I built a frame of apricot
wood. This was for you. The clouds float
through it even as I sleep. You wrote
once of wild herbs gathered and brought
to a lovely girl, an offering not
of passion but of some remote
desire to hear a word from the throat
of the Lord Within Clouds. I thought
of this as I chiseled the wood.
Last night it rained. I listened to
it from my bed by the open
window, hoping that the clouds would
not leave. This morning two birds flew
by. It is raining again.
Originally penned in the 1980s, “Apricot Wood,” is included in my 2015 chapbook, If Your Matter Could Reform. It was first published in 1986, in SPSM&H, a publication devoted to sonnets, and was featured on Autumn Sky Poetry Daily in March 2015. It’s interesting to look at my writing from this period. Some pieces seem to have been written by a stranger, long ago and far, far away. This one somehow seems closer.
Even in death she scraps the easy path, choosing thorns and rocks
over blossoms and a groomed walkway. On hands and knees,
scouring the floor with ghost water and a scrub brush made of ancient
thistles, her pale figure flares yellow in the kitchen. Mom, you don’t have to do this, I say. You’re dead, and besides, I have a swiffer in the garage. I can almost hear her humming a Ray Charles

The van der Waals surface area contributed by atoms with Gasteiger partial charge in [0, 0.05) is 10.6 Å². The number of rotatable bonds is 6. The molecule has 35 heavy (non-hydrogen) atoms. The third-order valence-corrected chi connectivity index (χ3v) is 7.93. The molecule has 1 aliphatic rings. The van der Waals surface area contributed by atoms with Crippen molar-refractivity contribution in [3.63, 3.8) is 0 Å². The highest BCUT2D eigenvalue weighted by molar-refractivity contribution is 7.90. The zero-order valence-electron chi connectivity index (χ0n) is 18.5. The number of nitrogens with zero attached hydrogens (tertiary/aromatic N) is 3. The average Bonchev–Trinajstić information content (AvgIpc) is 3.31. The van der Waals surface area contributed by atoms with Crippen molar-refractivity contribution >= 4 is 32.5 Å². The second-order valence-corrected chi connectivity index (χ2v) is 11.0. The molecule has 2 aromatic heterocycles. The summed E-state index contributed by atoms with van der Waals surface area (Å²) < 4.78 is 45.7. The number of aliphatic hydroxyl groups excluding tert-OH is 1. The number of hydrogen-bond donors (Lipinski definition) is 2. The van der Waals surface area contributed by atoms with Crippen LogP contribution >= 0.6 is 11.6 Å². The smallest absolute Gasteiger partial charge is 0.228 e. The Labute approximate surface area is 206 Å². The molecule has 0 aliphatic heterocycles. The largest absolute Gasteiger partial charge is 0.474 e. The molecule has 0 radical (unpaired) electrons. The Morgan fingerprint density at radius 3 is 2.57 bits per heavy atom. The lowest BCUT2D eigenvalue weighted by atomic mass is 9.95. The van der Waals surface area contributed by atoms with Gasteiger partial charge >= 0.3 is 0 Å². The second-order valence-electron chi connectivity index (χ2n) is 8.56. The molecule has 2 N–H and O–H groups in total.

song from an album back in the sixties, and I notice that the water
in the transparent bucket remains clear and at the same level no matter
how often she dips into it. What do you say to one who never replies?
We’ve long splashed through that puddle of contention, and though
wary of repetition’s erosive qualities, I resort to ritual, drop a piece of kombu into a pot of water, bring it to a boil, remove it from the heat,
sift in a handful of dried bonito flakes and a few drops of soy sauce,
stirring it a few times. Then I strain the liquid, spoon in some miso,
add chopped green onion and a few cubes of tofu. I ladle this into two
black and red laquer bowls and set them on opposite sides of the table.
Hours later, the glow from the kitchen has faded, but I fidget and lie
awake, pain pulsing from hip to knee, and wonder if surgery is impending,
whether I should hire someone to temporarily mow the grass. How do
we reconcile reality with desire, with emotional drought and flood-swollen
creeks and the inability to draw together those things we desire most?
In the morning the floor is still dirty and the soup is where I’d left it,
at the sharp edge separating table from space, another stuttering symbol,
cold and unappetizing, smelling faintly of fish and muddy water.
“My Mother’s Ghost Scrubs the Floor at 2 a.m.” first appeared in The Indianapolis Review, and was subsequently nominated for a Pushcart Prize.